Friday, April 18, 2014

Day 6: Jesus goes to his execution and is nailed to the cross (Gay Passion of Christ series)

13. Jesus Goes to His Execution (from The Passion of Christ: A Gay Vision) by Douglas Blanchard

“He went out, bearing his own cross, to the place called the place of a skull, which is called in Hebrew Golgotha.” -- John 19:17 (RSV)

A bloody prisoner carries a crossbeam through the city in “Jesus Goes to His Execution.” Jesus is surrounded by guards with guns. News reporters aim multiple cameras at him in a peculiarly contemporary form of intrusion. They broadcast his private pain to the world. He is walking barefoot to the execution site, carrying the means of his own death, the cross on which he will be crucified. He seems to carry the weight of the world on his shoulders. Nobody offers sympathy. A cheering spectator on the left looks out at the viewer, assuming that everyone shares his glee at seeing the blasphemer punished. A boy in a wheelchair watches with excitement, and perhaps relief that he is not being targeted this time. Jesus strides straight at the viewer with his face in shadow. His bare feet crunch on the broken shells of eggs that were thrown at him. He seems to be walking under scaffolding on a construction site. The low, overhanging roof adds to the tension, loading the scene with a heavy sense of impending doom. Soon the viewer must move out of the way or get trampled.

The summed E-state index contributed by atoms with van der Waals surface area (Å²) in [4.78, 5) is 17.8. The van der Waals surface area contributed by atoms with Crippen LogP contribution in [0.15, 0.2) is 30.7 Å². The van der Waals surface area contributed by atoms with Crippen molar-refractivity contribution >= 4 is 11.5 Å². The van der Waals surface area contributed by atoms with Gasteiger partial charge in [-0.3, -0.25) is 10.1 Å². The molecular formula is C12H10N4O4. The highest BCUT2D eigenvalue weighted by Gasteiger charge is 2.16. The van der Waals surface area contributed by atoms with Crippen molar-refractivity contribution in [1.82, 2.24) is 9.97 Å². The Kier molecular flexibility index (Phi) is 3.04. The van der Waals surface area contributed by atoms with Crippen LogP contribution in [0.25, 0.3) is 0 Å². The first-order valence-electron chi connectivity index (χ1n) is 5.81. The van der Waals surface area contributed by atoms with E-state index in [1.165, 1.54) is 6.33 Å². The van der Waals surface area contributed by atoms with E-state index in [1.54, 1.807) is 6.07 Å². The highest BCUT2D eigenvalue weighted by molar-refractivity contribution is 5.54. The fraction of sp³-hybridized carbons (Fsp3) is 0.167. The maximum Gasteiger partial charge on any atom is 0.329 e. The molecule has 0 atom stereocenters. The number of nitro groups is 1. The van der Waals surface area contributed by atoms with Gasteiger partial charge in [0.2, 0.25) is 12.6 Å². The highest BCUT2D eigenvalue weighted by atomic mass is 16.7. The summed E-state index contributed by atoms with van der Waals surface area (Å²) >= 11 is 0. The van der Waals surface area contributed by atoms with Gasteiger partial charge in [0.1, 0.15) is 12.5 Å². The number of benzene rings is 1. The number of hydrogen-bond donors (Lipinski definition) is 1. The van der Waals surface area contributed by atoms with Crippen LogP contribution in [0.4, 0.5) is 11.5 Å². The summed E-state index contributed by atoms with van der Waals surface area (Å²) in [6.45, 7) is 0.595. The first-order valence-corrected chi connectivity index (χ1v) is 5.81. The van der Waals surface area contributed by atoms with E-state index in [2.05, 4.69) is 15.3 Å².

All four gospels report that Jesus was forced to walk through Jerusalem to the execution grounds outside the city walls. Crucifixions were done on a hill resembling a skull. Thus it was named Golgotha (Calvary in Latin), which means Place of the Skull. Two encounters occurred along the way: A passerby named Simon, from the Libyan town of Cyrene, was enlisted to carry the cross for him. And the women of Jerusalem followed, mourning and wailing. Knowing that the tragedy was much greater than his own personal suffering, Jesus turned to them and said, “Do not weep for me, but weep for yourselves and for your children.” [Luke 23:28 (RSV)] In Blanchard’s version, Jesus is isolated in the center of the crowd. Nobody shares his burden or laments for him.